Mazi Erfani

Dr. Mazi Erfani joins the faculty as an assistant professor. He comes to Michigan Tech from the University of Maryland, College Park, where he earned a PhD in Civil Engineering. He earned a BS in Civil Engineering and MSc, in Construction Engineering and Management at the University of Tehran in Iran. His research interests include data-driven infrastructure management, Smart construction, equity and diversity, risk management, text analytics and natural language processing, and AI modeling.

Kerri Sleeman

Kerri Sleeman joins the faculty as a professor of practice. After working in the automotive and construction industries as an engineer she joined Michigan Tech staff, directing MTU Facilities Management. She earned a BS in Mechanical Engineering and an MS in Engineering, both at Michigan Tech. Sleeman brings strong industry experience to students in the Construction Management Program, and will increase sustainable construction course offerings for students.

John Bean

John Bean joins Michigan Tech as a visiting professor of practice in the Department of Civil, Environmental, and Geospatial Engineering. He earned an MS in Civil and Structural Engineering at the University of Connecticut and a BS in Civil Engineering at the University of New Hampshire. He also earned a graduate certificate in Surveying Engineering at the University of Maine. His focus for teaching includes surveying, mapping and database support to engineering field-based research projects. He has over 40 years of experience in surveying, civil engineering, and GIS, both in teaching and in practice. His work has taken him to Antarctica, the North Slope of Alaska, and the Mojave Desert, among other places.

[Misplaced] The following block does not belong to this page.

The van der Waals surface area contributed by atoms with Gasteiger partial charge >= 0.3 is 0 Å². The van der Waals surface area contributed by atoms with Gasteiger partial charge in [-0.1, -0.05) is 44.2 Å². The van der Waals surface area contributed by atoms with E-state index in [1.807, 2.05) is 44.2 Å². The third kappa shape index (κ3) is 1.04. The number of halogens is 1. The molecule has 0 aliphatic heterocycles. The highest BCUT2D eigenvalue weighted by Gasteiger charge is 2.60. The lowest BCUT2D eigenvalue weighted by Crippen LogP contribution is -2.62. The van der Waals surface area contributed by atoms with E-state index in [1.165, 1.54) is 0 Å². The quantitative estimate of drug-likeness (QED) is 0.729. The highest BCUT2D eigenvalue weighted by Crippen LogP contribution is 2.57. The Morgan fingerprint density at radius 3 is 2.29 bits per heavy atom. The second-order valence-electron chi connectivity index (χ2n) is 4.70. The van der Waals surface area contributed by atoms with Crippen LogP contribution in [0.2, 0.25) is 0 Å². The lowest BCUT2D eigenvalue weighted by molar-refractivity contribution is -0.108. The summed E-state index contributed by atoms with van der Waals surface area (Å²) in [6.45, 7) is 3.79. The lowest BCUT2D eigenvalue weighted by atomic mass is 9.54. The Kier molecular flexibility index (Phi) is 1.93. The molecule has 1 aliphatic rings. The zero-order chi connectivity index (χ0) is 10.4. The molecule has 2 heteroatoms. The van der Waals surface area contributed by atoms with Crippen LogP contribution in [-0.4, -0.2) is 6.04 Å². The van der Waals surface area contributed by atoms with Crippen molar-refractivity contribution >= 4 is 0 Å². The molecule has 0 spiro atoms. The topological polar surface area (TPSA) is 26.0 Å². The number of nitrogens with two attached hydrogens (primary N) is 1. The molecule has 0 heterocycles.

Jennifer Miller

Jennifer Miller joins the faculty as a professor of practice. She earned a Master’s in Business Administration at Central Michigan University and a BS in Civil Engineering at Michigan Tech. Her teaching interests focus on construction management. She has more than 20 years of construction experience, including working for General Contractors, Specialty Contractors, design firms, and governmental entities including Michigan Department of Transportation.

Department of Electrical and Computer Engineering

Anna Stuhlmacher

Dr. Anna Stuhlmacher joins the faculty as an assistant professor. She comes to Michigan Tech from the University of Michigan. She earned a BS at Boston University and an MS and PhD at the University of Michigan, all in electrical engineering. She interned at the National Renewable Energy Laboratory (NREL), and grew up in the Chicago area. Her research explores optimizing and controlling distributed energy resources (like solar panels, batteries, and electric vehicles) in the power grid to provide flexibility in the transition to more sustainable and reliable energy systems.

Department of Engineering Fundamentals

Gabriel Draughon

Dr. Gabriel Draughon joins the faculty as an assistant teaching professor. He comes to Michigan Tech from the University of Michigan, where he earned an MS and PhD in Civil Engineering (Intelligent Systems). He earned a BS in Biosystems Engineering at the University of Kentucky. His research and teaching interests involve Smart Cities, and how sensing technologies in urban settings help better understand how people move through, interact with, and derive benefits from social infrastructure.

Department of Chemical Engineering

Kaiwu Huang